Given that their role is to ‘get things done through people’, the managers have to concern themselves with motivation, as there are heterogeneous workforce in the organization (Robbins, et al., 2003). A good manager looks into the individuals and motivates them during the work. An ability to motivate others can leave a manager effective and virtually powerful. Abraham Maslow developed one of the most popular motivation theories.
Known as the hierarchy of needs, it is generally depicted as a pyramid. Maslow proposed that basic needs drive the behaviour of people. (Buhler, 2003). There are five levels of needs arranged in Maslow’s hierarchy of needs theory. They are physiological needs, safety needs, social needs, esteem needs and self-actualisation needs (Refer to Appendix 2). Managers have to assess in which level their employees are and therefore motivate them in different ways (Robbins, et al., 2003).
The five needs are in ascending order from the lowest to the highest. Once lower-level needs are satisfied, the next higher-level needs would replace it and become the influence the individual behaviour (Austin, 2002). The needs at the bottom are the physiological needs, which are the requirements for the basic things that allow us to live. For example, the food, water, shelter and other requirements for sustain the life itself (Stum, 2001).
If the physiological needs are relatively satisfied, Maslow claimed that safety or security needs would emerge, these needs refer to the safe working condition, company benefits and job security. In other words, this is a concern for self-preservation (Hersey ; Blanchard, 1999). In order to maintain and motivate the workers in the grocery store, Suzie noticed that the way that the supervisor treated the cashier couldn’t give her the sense of security. Additionally, for the future of the employees, she has to collect the Certificate of Food Safety Approval. This is important for the employees to be able to maintain their jobs so that they can provide food and shelter tomorrow and the next day. Suzie knows that only to create a stable and safe environment in the grocery store can those employees put more effort into their work without any anxiety.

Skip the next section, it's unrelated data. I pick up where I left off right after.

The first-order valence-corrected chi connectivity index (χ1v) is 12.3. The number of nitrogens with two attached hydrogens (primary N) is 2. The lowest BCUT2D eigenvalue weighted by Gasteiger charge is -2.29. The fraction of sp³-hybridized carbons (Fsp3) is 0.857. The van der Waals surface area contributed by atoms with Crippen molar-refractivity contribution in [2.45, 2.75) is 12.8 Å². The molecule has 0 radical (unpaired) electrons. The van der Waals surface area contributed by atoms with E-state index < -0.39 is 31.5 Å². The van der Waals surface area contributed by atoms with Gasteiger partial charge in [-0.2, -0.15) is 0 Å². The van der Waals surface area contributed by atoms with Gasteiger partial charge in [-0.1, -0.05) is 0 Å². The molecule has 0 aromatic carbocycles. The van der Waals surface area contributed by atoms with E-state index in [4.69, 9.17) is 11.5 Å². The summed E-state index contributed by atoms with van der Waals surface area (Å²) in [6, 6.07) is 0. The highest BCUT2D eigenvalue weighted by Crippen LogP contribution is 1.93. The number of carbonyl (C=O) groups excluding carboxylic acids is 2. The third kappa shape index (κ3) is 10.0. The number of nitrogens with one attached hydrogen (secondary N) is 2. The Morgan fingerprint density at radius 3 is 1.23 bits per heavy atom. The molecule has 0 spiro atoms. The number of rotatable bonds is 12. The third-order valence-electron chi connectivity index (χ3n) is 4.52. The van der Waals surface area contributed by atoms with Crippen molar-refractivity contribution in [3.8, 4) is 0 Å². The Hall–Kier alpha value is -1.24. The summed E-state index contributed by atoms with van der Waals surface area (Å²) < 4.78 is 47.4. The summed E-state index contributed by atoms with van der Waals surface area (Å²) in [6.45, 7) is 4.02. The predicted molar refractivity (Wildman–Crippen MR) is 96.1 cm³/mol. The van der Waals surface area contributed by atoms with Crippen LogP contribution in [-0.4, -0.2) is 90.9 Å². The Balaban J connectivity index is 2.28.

According to Maslow the physiological and safety needs were classified as lower-order needs; social, esteem and self-actualisation needs were described as higher-order needs. The difference between these two categories is that the lower-order needs are satisfied externally, while the higher-order needs are satisfied internally (Robbins, et al., 2003). Maslow referred to the safety needs as the needs for belongingness and love.
Since people are social beings, they have a need to belong to and be accepted by various groups. These are applied into the organisational factors are cohesive work group, friendly supervision and professional associations (Steers ; Porter, 1999). Suzie noticed that there are some communication problems within the store and people were even not allowed to talk with each other. Therefore, some actions are taken to boost the morale and to build up an effective team. For example, holding a meeting for all workers to offer a chance to communicate with each other and as a team they discuss the better way to manage the store and finally to the maximum extent to satisfied the employees’ social needs during the work.
After individuals begin to satisfy their need to belong, they generally want to be more than just a member of their group. This is the esteem motivation level. At this level, colleagues need to respect and be respected with each other, your customers appreciate you and boss recognise you. That means employees need to know clearly what the standard for each job is and when he or she has completed it well, the boss must show respect to the workers and asking an employee’s opinion (Denning, 2001). In order to fulfil the esteem needs of the employees, Suzie went to talk to the cashier about the missing money and the young men about the fireworks rather than being impatient and unfriendly, and asking the opinions of the staff about the smarter way to manage the store. Meanwhile, Suzie also needs to develop the feedback skills to deal with the negative and positive feedback from and to the employees and this allows them feeling importance in the team.
The highest level in the hierarchy is self-actualisation, which relates to the growth, advancement and creativity in the organisation. According to Maslow, few people ever fully realize their potential and exercise their true capacity for creativity and intellectual curiosity (Austin, 2002). Suzie, in this case, knows that it is her responsibility to find which level of needs each individual in the grocery store operates in, therefore, the first thing in the meeting would be to ask each staff member to introduce themselves and tell her what they like doing at the shop. By this way, Suzie gets better idea of each individual and through the communication knows what the individual need is.
The ideas of Fayol and Maslow have large contributories to the management theories and these theories are still widely used around the world (Carroll and Gillen, 1987). Their principles and philosophies are the guidelines to the manager’s job. In Suzie’s case, the way she thinking and doing things are according to these writers’ ideas. These ideas help Suzie at the first day as a manager get things done in a particular situation through the other people.